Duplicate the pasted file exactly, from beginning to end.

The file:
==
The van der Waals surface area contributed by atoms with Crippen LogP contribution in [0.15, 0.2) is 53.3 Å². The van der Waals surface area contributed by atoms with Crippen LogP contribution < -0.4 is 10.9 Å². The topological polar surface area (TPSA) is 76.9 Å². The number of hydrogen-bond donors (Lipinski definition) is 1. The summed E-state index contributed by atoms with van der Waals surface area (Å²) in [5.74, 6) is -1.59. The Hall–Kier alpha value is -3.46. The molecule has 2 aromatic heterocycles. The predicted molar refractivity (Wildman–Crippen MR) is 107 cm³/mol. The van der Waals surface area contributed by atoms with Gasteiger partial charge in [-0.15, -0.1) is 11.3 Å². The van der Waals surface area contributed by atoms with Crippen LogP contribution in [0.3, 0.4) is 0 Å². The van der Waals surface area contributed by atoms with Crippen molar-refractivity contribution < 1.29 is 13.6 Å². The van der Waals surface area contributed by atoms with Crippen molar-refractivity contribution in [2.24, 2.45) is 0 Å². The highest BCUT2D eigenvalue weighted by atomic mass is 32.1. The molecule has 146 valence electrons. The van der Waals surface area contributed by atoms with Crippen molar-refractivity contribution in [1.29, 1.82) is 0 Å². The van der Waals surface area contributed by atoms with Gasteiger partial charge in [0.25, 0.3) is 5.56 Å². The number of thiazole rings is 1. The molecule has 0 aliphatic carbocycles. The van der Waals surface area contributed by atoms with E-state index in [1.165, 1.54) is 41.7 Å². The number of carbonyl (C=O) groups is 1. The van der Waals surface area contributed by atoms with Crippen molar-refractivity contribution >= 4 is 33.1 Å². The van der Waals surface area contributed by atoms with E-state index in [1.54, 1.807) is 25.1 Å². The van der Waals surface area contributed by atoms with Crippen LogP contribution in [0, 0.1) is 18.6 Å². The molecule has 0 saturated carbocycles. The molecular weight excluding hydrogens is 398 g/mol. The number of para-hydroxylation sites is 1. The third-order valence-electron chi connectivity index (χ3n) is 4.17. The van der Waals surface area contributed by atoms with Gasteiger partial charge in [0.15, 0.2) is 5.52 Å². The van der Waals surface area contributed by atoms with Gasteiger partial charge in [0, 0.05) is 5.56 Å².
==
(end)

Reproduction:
The van der Waals surface area contributed by atoms with Crippen LogP contribution in [0.15, 0.2) is 53.3 Å². The van der Waals surface area contributed by atoms with Crippen LogP contribution < -0.4 is 10.9 Å². The topological polar surface area (TPSA) is 76.9 Å². The number of hydrogen-bond donors (Lipinski definition) is 1. The summed E-state index contributed by atoms with van der Waals surface area (Å²) in [5.74, 6) is -1.59. The Hall–Kier alpha value is -3.46. The molecule has 2 aromatic heterocycles. The predicted molar refractivity (Wildman–Crippen MR) is 107 cm³/mol. The van der Waals surface area contributed by atoms with Gasteiger partial charge in [-0.15, -0.1) is 11.3 Å². The van der Waals surface area contributed by atoms with Crippen LogP contribution in [0.3, 0.4) is 0 Å². The van der Waals surface area contributed by atoms with Crippen molar-refractivity contribution < 1.29 is 13.6 Å². The van der Waals surface area contributed by atoms with Crippen molar-refractivity contribution in [2.24, 2.45) is 0 Å². The highest BCUT2D eigenvalue weighted by atomic mass is 32.1. The molecule has 146 valence electrons. The van der Waals surface area contributed by atoms with Crippen molar-refractivity contribution in [1.29, 1.82) is 0 Å². The van der Waals surface area contributed by atoms with Gasteiger partial charge in [0.25, 0.3) is 5.56 Å². The number of thiazole rings is 1. The molecule has 0 aliphatic carbocycles. The van der Waals surface area contributed by atoms with E-state index in [1.165, 1.54) is 41.7 Å². The number of carbonyl (C=O) groups is 1. The van der Waals surface area contributed by atoms with Crippen molar-refractivity contribution >= 4 is 33.1 Å². The van der Waals surface area contributed by atoms with E-state index in [1.54, 1.807) is 25.1 Å². The van der Waals surface area contributed by atoms with Crippen LogP contribution in [0, 0.1) is 18.6 Å². The molecule has 0 saturated carbocycles. The molecular weight excluding hydrogens is 398 g/mol. The number of para-hydroxylation sites is 1. The third-order valence-electron chi connectivity index (χ3n) is 4.17. The van der Waals surface area contributed by atoms with Gasteiger partial charge in [0.15, 0.2) is 5.52 Å². The van der Waals surface area contributed by atoms with Gasteiger partial charge in [0, 0.05) is 5.56 Å².